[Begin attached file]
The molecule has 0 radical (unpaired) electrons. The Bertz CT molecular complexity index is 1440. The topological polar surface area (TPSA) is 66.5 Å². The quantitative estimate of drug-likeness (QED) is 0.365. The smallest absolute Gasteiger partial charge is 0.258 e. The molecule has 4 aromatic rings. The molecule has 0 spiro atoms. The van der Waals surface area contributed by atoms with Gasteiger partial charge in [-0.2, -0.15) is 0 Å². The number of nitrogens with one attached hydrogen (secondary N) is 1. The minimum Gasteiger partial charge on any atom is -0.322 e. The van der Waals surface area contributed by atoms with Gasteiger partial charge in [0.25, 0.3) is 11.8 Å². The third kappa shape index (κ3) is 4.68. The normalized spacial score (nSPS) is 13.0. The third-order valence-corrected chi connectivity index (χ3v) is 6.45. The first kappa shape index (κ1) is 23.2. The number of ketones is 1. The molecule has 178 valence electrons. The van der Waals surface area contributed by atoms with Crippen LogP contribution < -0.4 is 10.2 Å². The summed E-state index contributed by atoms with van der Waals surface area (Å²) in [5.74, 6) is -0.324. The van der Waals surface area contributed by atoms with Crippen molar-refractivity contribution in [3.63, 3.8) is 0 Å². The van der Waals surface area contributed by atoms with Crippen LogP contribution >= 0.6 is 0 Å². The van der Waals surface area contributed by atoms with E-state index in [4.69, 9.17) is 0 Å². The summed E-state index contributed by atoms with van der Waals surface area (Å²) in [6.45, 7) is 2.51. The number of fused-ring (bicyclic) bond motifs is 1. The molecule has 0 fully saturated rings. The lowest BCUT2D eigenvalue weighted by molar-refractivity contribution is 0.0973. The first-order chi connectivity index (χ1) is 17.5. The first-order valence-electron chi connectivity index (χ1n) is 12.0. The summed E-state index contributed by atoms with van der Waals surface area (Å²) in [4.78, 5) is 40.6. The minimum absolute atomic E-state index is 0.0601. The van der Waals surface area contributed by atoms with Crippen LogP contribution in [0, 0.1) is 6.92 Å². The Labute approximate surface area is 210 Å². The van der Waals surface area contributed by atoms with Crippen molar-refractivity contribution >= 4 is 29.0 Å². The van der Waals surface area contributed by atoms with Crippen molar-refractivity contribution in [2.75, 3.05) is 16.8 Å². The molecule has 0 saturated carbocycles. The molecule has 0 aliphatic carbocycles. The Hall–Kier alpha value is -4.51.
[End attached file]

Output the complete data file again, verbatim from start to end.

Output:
The molecule has 0 radical (unpaired) electrons. The Bertz CT molecular complexity index is 1440. The topological polar surface area (TPSA) is 66.5 Å². The quantitative estimate of drug-likeness (QED) is 0.365. The smallest absolute Gasteiger partial charge is 0.258 e. The molecule has 4 aromatic rings. The molecule has 0 spiro atoms. The van der Waals surface area contributed by atoms with Gasteiger partial charge in [-0.2, -0.15) is 0 Å². The number of nitrogens with one attached hydrogen (secondary N) is 1. The minimum Gasteiger partial charge on any atom is -0.322 e. The van der Waals surface area contributed by atoms with Gasteiger partial charge in [0.25, 0.3) is 11.8 Å². The third kappa shape index (κ3) is 4.68. The normalized spacial score (nSPS) is 13.0. The third-order valence-corrected chi connectivity index (χ3v) is 6.45. The first kappa shape index (κ1) is 23.2. The number of ketones is 1. The molecule has 178 valence electrons. The van der Waals surface area contributed by atoms with Crippen LogP contribution < -0.4 is 10.2 Å². The summed E-state index contributed by atoms with van der Waals surface area (Å²) in [5.74, 6) is -0.324. The van der Waals surface area contributed by atoms with Crippen molar-refractivity contribution in [3.63, 3.8) is 0 Å². The van der Waals surface area contributed by atoms with Crippen LogP contribution >= 0.6 is 0 Å². The van der Waals surface area contributed by atoms with E-state index in [4.69, 9.17) is 0 Å². The summed E-state index contributed by atoms with van der Waals surface area (Å²) in [6.45, 7) is 2.51. The number of fused-ring (bicyclic) bond motifs is 1. The molecule has 0 fully saturated rings. The lowest BCUT2D eigenvalue weighted by molar-refractivity contribution is 0.0973. The first-order chi connectivity index (χ1) is 17.5. The first-order valence-electron chi connectivity index (χ1n) is 12.0. The summed E-state index contributed by atoms with van der Waals surface area (Å²) in [4.78, 5) is 40.6. The minimum absolute atomic E-state index is 0.0601. The van der Waals surface area contributed by atoms with Crippen LogP contribution in [0, 0.1) is 6.92 Å². The Labute approximate surface area is 210 Å². The van der Waals surface area contributed by atoms with Crippen molar-refractivity contribution >= 4 is 29.0 Å². The van der Waals surface area contributed by atoms with Crippen molar-refractivity contribution in [2.75, 3.05) is 16.8 Å². The molecule has 0 saturated carbocycles. The molecule has 0 aliphatic carbocycles. The Hall–Kier alpha value is -4.51.